This Project is a simpler version of a circuit that's in use every day around the world. If you've ever wondered how such places as stores or airports are able to count how many people enter their buildings each day, this Project will show you how it's done.
As you can see from the schematic, this Project uses a divide by four counter circuit and line decoder. Each time the light falling on the CdS Cell is interrupted, a clock signal is sent to the first J-K flip-flop. A different LED will light to represent the number of "interruptions" the circuit manages to count.
You'll find this Project works best in a dark room using a light (such as a flashlight) directly striking the CdS Cell. Wave your hand between the beam of light and the CdS Cell and you'll notice the LEDs go on and off to indicate the count.
You'll have to adjust the potentiometer to set how "sensitive" this Project is to change in light. You might also want to use different values for the 100K resistor to see what effect they will have on the operation of this Project.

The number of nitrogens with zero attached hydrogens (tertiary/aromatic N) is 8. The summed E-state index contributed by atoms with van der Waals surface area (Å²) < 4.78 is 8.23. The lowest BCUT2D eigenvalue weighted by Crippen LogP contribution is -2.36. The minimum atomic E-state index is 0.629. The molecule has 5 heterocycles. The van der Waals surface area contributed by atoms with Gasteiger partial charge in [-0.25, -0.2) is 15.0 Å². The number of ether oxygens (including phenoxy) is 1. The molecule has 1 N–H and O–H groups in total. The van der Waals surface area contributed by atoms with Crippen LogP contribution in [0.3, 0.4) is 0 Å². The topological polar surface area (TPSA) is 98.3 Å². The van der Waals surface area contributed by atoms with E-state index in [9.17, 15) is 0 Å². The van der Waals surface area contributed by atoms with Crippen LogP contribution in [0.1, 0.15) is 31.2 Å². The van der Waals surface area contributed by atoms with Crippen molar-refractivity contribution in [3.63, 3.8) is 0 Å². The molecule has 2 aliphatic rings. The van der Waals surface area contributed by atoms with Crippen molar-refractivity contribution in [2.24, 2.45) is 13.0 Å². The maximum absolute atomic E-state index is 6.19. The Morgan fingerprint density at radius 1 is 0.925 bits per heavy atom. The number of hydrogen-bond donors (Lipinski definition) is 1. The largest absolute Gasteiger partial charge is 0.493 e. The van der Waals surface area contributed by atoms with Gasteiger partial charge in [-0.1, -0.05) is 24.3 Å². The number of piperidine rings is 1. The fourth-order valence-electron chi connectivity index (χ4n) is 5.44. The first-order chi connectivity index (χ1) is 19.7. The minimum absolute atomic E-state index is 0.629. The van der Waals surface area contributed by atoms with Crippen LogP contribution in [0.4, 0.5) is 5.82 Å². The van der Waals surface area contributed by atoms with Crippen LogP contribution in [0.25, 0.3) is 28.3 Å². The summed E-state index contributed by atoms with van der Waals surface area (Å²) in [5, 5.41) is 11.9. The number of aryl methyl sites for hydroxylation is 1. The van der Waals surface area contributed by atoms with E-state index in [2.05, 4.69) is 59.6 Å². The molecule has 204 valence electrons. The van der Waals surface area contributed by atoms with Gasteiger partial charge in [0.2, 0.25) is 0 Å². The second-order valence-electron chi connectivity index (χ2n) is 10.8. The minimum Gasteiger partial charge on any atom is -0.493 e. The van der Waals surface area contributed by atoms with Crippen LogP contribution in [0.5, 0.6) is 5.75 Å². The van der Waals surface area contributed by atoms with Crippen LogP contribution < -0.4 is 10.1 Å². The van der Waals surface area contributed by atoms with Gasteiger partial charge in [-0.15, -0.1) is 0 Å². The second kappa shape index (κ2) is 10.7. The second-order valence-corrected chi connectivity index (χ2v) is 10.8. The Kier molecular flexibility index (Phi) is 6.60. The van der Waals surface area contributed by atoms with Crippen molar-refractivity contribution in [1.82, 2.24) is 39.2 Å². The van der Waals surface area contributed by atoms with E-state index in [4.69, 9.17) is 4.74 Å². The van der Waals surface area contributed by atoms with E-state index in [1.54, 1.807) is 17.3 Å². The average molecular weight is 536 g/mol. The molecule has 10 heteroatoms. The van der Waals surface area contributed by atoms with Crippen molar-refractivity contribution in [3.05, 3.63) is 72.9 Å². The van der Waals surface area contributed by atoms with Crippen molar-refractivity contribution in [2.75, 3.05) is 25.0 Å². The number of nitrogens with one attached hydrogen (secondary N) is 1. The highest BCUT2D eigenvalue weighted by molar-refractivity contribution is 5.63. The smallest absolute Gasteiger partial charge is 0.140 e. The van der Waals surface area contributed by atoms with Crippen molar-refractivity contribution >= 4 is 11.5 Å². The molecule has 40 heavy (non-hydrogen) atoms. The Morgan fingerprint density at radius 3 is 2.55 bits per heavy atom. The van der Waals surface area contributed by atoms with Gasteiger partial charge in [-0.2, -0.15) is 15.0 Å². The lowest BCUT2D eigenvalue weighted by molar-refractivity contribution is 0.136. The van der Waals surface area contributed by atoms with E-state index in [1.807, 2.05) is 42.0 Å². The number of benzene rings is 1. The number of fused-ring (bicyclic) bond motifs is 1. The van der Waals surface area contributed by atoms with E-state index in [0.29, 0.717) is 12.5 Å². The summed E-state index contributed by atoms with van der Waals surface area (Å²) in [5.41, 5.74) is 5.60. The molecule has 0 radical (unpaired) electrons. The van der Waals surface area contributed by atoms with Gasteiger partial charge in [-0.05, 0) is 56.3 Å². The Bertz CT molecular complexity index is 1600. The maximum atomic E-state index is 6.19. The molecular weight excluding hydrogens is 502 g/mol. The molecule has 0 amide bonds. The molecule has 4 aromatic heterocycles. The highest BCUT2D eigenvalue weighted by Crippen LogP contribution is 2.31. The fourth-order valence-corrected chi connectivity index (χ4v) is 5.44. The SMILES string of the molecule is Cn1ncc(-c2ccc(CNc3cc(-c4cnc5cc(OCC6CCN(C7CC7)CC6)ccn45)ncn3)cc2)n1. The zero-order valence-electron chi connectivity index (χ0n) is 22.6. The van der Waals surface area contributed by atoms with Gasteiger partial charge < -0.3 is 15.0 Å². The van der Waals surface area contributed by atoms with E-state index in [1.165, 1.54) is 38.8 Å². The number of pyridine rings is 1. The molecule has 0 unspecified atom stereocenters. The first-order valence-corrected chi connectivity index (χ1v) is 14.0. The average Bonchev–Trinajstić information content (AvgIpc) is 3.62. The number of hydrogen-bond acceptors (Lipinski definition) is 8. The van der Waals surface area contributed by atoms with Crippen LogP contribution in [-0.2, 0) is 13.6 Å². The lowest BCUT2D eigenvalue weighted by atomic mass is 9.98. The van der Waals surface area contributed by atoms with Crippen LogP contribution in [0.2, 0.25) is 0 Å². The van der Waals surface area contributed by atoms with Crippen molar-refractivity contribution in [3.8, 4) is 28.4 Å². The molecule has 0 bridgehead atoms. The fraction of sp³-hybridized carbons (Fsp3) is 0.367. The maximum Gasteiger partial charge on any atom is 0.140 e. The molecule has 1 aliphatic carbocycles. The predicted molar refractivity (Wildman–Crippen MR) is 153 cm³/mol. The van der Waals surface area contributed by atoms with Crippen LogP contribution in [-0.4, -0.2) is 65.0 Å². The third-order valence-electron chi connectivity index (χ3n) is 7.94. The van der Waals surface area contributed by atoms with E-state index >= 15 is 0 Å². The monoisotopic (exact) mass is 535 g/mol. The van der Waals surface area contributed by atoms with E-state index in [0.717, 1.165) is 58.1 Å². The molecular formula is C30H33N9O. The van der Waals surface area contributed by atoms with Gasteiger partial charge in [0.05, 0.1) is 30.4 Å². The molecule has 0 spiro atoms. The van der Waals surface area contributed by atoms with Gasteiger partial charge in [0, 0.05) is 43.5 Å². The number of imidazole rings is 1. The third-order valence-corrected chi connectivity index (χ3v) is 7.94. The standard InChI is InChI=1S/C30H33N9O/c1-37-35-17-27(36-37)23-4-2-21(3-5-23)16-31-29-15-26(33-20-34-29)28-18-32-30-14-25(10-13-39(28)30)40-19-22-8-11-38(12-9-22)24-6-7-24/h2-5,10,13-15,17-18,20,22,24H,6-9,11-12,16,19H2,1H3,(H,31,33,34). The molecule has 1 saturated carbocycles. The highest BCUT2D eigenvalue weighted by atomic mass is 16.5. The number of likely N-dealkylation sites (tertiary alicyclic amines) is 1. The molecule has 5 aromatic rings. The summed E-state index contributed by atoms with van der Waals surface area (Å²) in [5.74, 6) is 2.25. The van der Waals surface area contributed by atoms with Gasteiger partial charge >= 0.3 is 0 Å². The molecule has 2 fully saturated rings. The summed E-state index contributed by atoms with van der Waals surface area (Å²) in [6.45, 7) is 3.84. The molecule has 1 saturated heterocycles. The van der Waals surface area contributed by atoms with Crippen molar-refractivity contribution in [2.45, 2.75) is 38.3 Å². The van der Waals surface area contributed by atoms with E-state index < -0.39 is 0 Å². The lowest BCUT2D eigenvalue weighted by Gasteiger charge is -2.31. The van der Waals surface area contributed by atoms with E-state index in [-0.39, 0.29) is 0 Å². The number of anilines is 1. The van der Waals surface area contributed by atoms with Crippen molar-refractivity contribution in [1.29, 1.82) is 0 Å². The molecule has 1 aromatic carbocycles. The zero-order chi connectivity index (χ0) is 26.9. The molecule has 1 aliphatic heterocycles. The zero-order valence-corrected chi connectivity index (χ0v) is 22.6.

You can see more complicated versions of this circuit located near doorways, stairs, elevators, etc., in many buildings. Each time a person crosses a certain point, a beam of light is interrupted and the counter circuit advances by one. Of course, a digital display of some sort is used instead of LEDs.
Very often these devices are located very close to the ground or floor — at foot or ankle high level. You can identify them by a light on one side and another opening on the other side.
How many of these devices can you spot in the buildings in your town?